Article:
So many questions, Lord, and no one to answer them. We shout them to You in hopes of a response. Sometimes we get them. Sometimes, it's silence. And therein lies the hardest challenge: to believe You are there, listening, compassionate, even though perhaps You can't answer. Not yet, anyway.

May we understand our mortality, then -- not in the sense of final death, but of our limitations. For if even You can't always give us what we crave, yet love us throughout, then it helps us to forgive the humans in our lives ... and to love them in return.


Tuesday, October 14, 2008

Dying to find a Halloween costume?

Then try these on for size:

Needle in a haystack * bipolar bear * Mary Murphy from SYTYCD * The Long Tail * Telltale Heart * Back 'words' (words on the back of a T-shirt) * Hamlet * Whistler's Mother * Green villains (Riddler, Poison Ivy, Green Goblin) * Judy-ism (dress as Garland and spout her sayings) * paradise (as a pair of dice) * Wall-E and Eve * 'Mummy' Dearest * American Goth (not Gothic) * "Maid" in America/China/India * Belle (bell) of the ball * Midnight Cowboy/High Noon * White picket fencer * Crate and Barrel (she's crate, he's barrel) * Birth of Venus * Son of Man * Microwave * Clue characters * chess/checker board * Romeo and Juliet * solo cup (for the person going alone) * coupon clipper * the walk of shame * an amalgamation of every slutty Halloween costume (with nurse outfit and maid skirt and bunny ears and angel wings and pirate patch. oh, and boots.)

Thanks to roomie J, assorted friends, and countless anonymous college students who helped inspire some of these. (And hat tip to Sue for the photo!)

What are some of the best ones you've dug up over the years, ghouls and guys?

Update: Roomie J supplied the following from his coworkers: "My cube neighbor Jillian had a cute idea for a "trophy wife." Dress all in gold and make some kind of stand with a plaque out of carboard to go around your feet. In a similar vein, Ruby suggested "arm candy"---just a sleeve covered in candy."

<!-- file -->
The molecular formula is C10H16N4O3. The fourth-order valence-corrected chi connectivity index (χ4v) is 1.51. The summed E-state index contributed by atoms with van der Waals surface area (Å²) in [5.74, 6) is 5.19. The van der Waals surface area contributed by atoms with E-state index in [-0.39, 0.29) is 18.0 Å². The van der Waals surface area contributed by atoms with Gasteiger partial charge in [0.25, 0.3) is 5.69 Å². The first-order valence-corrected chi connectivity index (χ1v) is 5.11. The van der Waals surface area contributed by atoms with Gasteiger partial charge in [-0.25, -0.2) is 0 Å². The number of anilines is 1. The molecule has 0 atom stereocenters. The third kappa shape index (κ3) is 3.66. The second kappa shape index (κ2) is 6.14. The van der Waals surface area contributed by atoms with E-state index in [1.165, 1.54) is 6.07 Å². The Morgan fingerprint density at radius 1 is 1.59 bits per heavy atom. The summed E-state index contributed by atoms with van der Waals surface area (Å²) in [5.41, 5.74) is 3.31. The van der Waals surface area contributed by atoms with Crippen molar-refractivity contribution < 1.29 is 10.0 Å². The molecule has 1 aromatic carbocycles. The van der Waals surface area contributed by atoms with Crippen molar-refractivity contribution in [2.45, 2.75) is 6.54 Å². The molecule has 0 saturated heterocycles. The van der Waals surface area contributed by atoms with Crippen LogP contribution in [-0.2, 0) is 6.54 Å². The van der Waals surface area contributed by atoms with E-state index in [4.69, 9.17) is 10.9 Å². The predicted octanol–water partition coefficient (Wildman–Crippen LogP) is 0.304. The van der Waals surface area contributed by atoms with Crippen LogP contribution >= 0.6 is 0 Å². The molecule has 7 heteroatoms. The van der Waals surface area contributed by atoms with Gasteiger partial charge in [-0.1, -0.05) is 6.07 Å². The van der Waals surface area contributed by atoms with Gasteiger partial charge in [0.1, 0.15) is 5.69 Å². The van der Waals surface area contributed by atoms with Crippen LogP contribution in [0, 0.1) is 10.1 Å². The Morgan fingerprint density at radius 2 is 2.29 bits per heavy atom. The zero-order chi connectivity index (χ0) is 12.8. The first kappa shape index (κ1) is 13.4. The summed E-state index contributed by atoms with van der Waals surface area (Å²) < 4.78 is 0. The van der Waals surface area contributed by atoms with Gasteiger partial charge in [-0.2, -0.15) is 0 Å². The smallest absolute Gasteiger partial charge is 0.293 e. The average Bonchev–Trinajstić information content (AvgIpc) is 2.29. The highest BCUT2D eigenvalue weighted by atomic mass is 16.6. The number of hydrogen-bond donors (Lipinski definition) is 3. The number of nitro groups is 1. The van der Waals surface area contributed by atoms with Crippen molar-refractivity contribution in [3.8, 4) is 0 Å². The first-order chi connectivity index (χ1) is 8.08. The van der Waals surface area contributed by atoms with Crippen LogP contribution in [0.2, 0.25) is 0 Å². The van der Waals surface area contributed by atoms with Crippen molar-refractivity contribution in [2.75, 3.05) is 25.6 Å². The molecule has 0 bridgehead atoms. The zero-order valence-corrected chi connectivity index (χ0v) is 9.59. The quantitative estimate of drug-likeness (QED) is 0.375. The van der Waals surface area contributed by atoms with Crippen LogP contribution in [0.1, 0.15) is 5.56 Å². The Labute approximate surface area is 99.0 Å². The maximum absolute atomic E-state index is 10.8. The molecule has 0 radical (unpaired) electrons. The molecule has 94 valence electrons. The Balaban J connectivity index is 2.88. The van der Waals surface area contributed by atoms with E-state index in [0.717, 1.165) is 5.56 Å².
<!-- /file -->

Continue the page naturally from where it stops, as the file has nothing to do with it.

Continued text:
Monday, October 13, 2008

BlogHer DC '08: Reach out and teach someone!

Notice something different about my page? One thing is tangible -- I had to take down the BlogHer DC '08 conference widget. The other is intangible -- I now will write with greater purpose and excitement because I know a terrific blogger community is out there with open arms, ready to bring me in the blogging version of the red tent. And all of this because of today's event, BlogHer '08 Reach Out Tour, DC edition.

Three break-out sessions, 13 speakers, 25 new Twitter followers (hi everyone!), and 3000 calories later (damn you chocolate-covered apple sticks), I'm ready to share some of the highlights from the crash course in women-powered blogging that was my day:

* Who's reading blogs? Gen Y 85%; Gen X 66%; Boomers 41%.

* “Regardless of age, once engaged, blogging is a daily part of life.” This is code for ADDICTIVE AS CRACK.

* Blogging gives us the power to be heard ... to build our own playing field ... to participate ... to change our world.